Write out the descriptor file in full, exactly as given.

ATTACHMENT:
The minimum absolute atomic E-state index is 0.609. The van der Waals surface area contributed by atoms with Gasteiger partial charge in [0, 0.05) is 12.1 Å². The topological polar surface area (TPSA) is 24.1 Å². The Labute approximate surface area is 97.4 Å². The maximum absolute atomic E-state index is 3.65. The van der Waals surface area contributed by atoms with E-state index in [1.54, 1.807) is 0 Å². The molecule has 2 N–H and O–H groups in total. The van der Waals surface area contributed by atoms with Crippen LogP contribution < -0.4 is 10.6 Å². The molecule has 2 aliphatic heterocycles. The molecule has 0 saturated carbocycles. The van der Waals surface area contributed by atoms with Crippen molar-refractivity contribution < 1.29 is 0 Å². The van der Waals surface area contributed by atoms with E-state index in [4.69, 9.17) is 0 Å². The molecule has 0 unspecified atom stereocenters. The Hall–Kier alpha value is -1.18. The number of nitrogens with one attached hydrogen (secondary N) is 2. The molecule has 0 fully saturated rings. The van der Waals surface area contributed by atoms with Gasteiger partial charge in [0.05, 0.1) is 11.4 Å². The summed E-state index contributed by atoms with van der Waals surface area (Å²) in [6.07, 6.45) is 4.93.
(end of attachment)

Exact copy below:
The minimum absolute atomic E-state index is 0.609. The van der Waals surface area contributed by atoms with Gasteiger partial charge in [0, 0.05) is 12.1 Å². The topological polar surface area (TPSA) is 24.1 Å². The Labute approximate surface area is 97.4 Å². The maximum absolute atomic E-state index is 3.65. The van der Waals surface area contributed by atoms with E-state index in [1.54, 1.807) is 0 Å². The molecule has 2 N–H and O–H groups in total. The van der Waals surface area contributed by atoms with Crippen LogP contribution < -0.4 is 10.6 Å². The molecule has 2 aliphatic heterocycles. The molecule has 0 saturated carbocycles. The van der Waals surface area contributed by atoms with Crippen molar-refractivity contribution < 1.29 is 0 Å². The van der Waals surface area contributed by atoms with E-state index in [4.69, 9.17) is 0 Å². The molecule has 0 unspecified atom stereocenters. The Hall–Kier alpha value is -1.18. The number of nitrogens with one attached hydrogen (secondary N) is 2. The molecule has 0 fully saturated rings. The van der Waals surface area contributed by atoms with Gasteiger partial charge in [0.05, 0.1) is 11.4 Å². The summed E-state index contributed by atoms with van der Waals surface area (Å²) in [6.07, 6.45) is 4.93.